A Passion for the Edge: Living Your Dreams Now by Tim Tyler Edenscape Publishing
reviewed by Deborah Straw
"Quit moving through your life in automatic. Challenge everything you do. Like magic, it will produce new opportunities, new perspectives, and you will find significant improvements are possible."
Part memoir, part motivational tome, A Passion for the Edge by Alaskan writer Tim Tyler focuses on his solo three-week motorcycle trip from Alaska to Washington State and back. Tyler has been fortunate and made wise choices in his life: a supportive family, a satisfying career, several patents for his inventions, extensive foreign travel, and an ability to retire at age 50. After retiring, Tyler returned to an earlier passion—motorcycling. With his both wife's and children's blessings, he bought a bright red Honda Valkyrie and planned his itinerary, much of it on substandard roads through country teaming with bears and other wild creatures.
The most engaging parts of this book are descriptions of the remote towns and the people he met, color photographs, quotes about courage from dozens of famous thinkers, and his many correlations between riding a motorcycle a long distance and taking risks in general. The fact that you can only know by doing is as true of riding a motorcycle as it if of living a dream or succeeding in achieving an aspiration.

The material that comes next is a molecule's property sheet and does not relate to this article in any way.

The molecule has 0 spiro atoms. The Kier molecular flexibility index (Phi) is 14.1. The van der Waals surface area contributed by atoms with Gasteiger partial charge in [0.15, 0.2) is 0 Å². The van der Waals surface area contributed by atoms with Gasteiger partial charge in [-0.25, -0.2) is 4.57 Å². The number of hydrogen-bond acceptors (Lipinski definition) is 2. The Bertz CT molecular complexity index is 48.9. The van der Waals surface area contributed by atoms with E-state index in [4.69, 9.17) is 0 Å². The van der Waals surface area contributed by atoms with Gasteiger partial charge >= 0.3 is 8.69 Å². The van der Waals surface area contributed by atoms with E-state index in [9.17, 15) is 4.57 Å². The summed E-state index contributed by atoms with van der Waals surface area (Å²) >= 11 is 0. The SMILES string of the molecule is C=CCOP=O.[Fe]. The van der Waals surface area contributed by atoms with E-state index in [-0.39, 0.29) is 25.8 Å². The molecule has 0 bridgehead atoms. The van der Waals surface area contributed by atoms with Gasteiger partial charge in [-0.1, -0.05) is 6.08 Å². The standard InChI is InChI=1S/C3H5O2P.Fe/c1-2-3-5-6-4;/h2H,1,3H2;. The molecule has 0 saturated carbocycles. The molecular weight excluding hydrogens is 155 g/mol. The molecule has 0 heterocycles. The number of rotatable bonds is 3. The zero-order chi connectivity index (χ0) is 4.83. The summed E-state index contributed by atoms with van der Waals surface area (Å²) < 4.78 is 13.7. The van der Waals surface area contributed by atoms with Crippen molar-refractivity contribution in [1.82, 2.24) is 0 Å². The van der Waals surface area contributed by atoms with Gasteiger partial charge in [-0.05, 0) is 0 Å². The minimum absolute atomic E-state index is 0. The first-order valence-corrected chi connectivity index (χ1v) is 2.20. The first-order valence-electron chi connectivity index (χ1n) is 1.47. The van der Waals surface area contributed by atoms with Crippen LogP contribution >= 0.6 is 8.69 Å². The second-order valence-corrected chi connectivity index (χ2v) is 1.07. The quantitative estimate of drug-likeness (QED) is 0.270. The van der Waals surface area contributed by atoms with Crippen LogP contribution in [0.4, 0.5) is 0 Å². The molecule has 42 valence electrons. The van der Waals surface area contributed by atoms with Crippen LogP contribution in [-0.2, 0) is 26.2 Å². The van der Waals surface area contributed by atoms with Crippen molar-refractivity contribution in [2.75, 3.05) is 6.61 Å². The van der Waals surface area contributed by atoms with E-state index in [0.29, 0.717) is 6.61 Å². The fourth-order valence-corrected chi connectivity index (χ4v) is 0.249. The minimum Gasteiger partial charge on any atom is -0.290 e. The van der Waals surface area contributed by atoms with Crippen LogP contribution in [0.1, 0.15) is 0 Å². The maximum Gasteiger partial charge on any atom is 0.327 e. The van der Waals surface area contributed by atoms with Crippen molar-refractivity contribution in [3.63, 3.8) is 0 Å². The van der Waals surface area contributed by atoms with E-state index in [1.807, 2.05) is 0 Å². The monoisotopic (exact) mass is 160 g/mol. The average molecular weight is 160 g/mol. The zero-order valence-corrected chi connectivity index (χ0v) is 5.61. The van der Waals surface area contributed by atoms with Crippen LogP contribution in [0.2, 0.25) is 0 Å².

The notion that anyone can do anything in life is debatable. Making changes requires the ability to do said activity, adequate income, time away from work and family, good health, supportive people, and a well of personal strength to meet unexpected challenges. Most of us can make small changes in mid-life, but many of us are not in the position to make the kinds of changes Tyler has. Still, he accomplished what he wanted, which should never be overlooked. Also, his was not a hugely expensive dream, and he survived and had no rude surprises.
Read his book to learn more about Alaska and the Yukon, particularly, and to learn more about motorcycles on the open and back road. The audience for this book would include motorcycle enthusiasts, as well as those who are ready for, yet scared of, change.